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What to Do When Anxiety Is the Root of All Evil - Not Money

What to Do When Anxiety Is the Root of All Evil - Not Money

By Sunday, 03 April 2016 08:37 PM Current | Bio | Archive

Thembi Buthelezi grew up in a one car garage in Soweto, South Africa.

The 30-something-year-old moved to the U.S. in 2002, became a stock market trader on Wall Street and yet deep down inside she feared being rich.

“My family history was that of business people who made a lot of money and then lost it,” Buthelezi told Newsmax Finance. “I feared having a lot of money because I didn’t want to be a has-been like my family members."

Buthelezi is among the 75% of Americans who cite stress due to money, according to an American Psychology Association study, compared to 70% who mentioned work as a stressor and 67% the economy.

“Money anxiety is a silent killer because most of us think it’s a normal part of life to worry or have fears about money but I believe it’s not healthy nor is it normal,” said Buthelezi who now lives in Las Vegas.  “Our bodies are not designed to experience extended periods of anxiety and fear. Our brains cannot make coherent decisions when it’s constantly under stress or fear.”

Created by behavioral finance scientist Dr. Dan Geller, the Money Anxiety Index indicates that the current level of public anxiety about finances at 65.7 has drastically improved since the Great Recession of 2008 when the index hovered at 97.2.

“Financial confidence is a major driver in the shopping habit of consumers,” Geller told Newsmax Finance. “When financial confidence increases, consumers spend more money and when their financial confidence drops, they spend less.”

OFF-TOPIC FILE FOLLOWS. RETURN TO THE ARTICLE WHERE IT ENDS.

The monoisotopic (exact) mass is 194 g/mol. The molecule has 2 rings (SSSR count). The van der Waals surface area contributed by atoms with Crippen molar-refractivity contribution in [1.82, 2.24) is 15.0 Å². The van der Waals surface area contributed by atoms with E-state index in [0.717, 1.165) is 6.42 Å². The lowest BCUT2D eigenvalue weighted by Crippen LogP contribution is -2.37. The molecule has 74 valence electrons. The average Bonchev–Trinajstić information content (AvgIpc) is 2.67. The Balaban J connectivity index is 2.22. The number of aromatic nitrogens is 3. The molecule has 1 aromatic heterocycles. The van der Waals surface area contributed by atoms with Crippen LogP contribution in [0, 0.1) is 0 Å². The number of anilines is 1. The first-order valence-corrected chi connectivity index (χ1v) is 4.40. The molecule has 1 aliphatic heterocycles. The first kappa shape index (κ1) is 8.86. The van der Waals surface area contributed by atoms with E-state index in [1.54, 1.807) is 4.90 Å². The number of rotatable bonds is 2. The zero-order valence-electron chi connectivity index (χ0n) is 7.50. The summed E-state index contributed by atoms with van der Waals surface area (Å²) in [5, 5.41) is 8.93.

Historically, the Money Anxiety Index fluctuated from a high of 135.3 during the recession of the early 1980s to a low of 38.7 in the mid 1960s. “It provides us with an early-warning system of shifts in the economy, allowing people and businesses time to react in time to changes in the economic cycle,” Geller said.

“Economic cycles of boom and bust are inevitable but if we can see in advance that a cycle is approaching, we can prepare and minimize the financial damages to people and businesses.”

That damage can mar marriages, work relationships and family dynamics.

“Usually, before you experience financial ruin, the warning signs are that creditors will start calling and your lines of credit will dry up,” said Buthelezi. “But that is not the time to hide and get despondent. It’s the time to take massive action to fix the financial problems so you don’t end up ruining your financial future.”

Consumers tend to react right away after a change in their level of financial confidence.

For example, consumers shifted their bank savings from CDs to checking, savings and money market accounts when the recession started in 2008. As a result, consumers lost nearly $60 billion in interest income.

"This move was strictly instinctive because consumers wanted to feel that their money is readily available to them even though they knew that they are going to lose half the interest income by this move," said Geller. "Our initial reaction is to protect ourselves financially and in most cases it's the wrong financial decisions."

Juliette Fairley is an author, lecturer and TV host based in New York. To read more of her work, Click Here Now.

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Consumers tend to react right away after a change in their level of financial confidence.
money, Anxiety, Root, Evil
Sunday, 03 April 2016 08:37 PM
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